Coming to America : The story of three Afghan students


Senior Khujasta Basiri, sophomore Husna Basiri and sophomore Sosan Barakzai

Moving to a new country, and in this case the U.S. can be difficult without knowing the wonders of the country.

Adjusting to a new area with unfamiliar faces, yet wanting to build a new lives with the opportunities they are given, sophomore Sosan Barakzai, senior Khujasta Basiri and sophomore Husna Basiri shared their experience on how moving to America has changed their lives and how different America is compared to their home country, Afghanistan.

The Basiri sisters, senior Khujasta and sophomore Husna moved to the U.S. on Feb. 22, 2020. Sosan Barakzai moved to the U.S. on March 23, 2017.

The U.S. is much more advanced compared to Afghanistan in regard to technology. In Afghanistan, there was little to no use of computers for school. The schooling system there had some flaws when it came to education.

“In Afghanistan, the level of education was lower than in the U.S. The cities have professional schools, but there are few great schools in the villages,” the Basiri sisters said.

The students learn nine subjects in elementary schools, twelve subjects in middle school, and eighteen subjects in high school per year. 

“Boys and girls schools were different. We did not have any access to any electronics like computers, iPads and more,” Barakzai said. Since they did not have access to technology in school, instead they used traditional textbooks and notebooks. With the lack of materials needed for educational purposes, the students never failed to continue their studies.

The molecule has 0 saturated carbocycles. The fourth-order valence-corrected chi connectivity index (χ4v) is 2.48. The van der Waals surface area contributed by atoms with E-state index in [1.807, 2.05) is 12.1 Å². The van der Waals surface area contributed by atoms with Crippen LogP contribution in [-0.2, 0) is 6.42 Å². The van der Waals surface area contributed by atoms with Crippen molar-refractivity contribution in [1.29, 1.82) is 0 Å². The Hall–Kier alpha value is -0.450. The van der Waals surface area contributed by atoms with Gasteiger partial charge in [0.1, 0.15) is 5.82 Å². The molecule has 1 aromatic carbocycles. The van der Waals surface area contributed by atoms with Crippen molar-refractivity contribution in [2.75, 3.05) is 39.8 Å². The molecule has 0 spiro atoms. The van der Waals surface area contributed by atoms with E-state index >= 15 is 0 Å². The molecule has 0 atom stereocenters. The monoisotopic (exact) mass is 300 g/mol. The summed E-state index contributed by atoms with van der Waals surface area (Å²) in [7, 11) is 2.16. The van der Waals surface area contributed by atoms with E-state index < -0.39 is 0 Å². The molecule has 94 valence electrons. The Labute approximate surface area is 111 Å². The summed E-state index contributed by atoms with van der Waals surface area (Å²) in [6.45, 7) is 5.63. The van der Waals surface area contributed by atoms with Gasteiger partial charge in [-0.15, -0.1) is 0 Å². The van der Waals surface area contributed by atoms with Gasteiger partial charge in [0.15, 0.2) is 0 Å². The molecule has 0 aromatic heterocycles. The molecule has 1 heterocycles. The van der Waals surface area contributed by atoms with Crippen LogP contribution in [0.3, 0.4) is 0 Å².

“Students are hardworking and respectable. They value their teachers and celebrate Oct. 5 as teacher day and buy gifts and make parties for their teachers,” the Basiri sisters said. The living style and standards are clearly different in the U.S. then what the Basiri sisters and Barakzai were used to in Afghanistan.

Moving to a new country is something most people don’t consider, but moving to the US can be exciting knowing that you will be given so many more opportunities. The Basiri sisters were concerned that coming to America would be difficult due to the huge cultural differences. They focused on education and how their new journey in the U.S. would benefit them.

“I believe education is a passport for the future. I always focused on my lessons and tried my best in school because I knew my future depends on what I am doing today.” Husna said.

“I was very excited but I was also very very hesitant to come somewhere new but it worked out well. I am very happy to be here,” Barakzai said.

Barakzai and the Basiri sisters are some of the many students who moved to America for a better life. They share experiences connected to the new refugees that Annandale is planning to welcome.

“We understand them and respect their emotions about starting a different life in a new country. It is formidable because of the language barrier and cultural differentiation” the Basiri sisters said.

“Education is not a problem to solve, it is an opportunity to get,” the Basiri sisters said. Every life situation is temporary, and soon those bad days will pass and improve for the better. The process of transitioning doesn’t start off easy, but eventually it becomes easier as time goes on.

“I hope everyone works hard and finds something they are passionate about and asks for help whenever they need it.” Barakzai said. 

Welcoming the new refugee students with a warm welcome is something Barakzai and the Basiri sisters can’t wait for. With so much in common, yet such different experiences, they are happy to extend their culture and experience here in the U.S.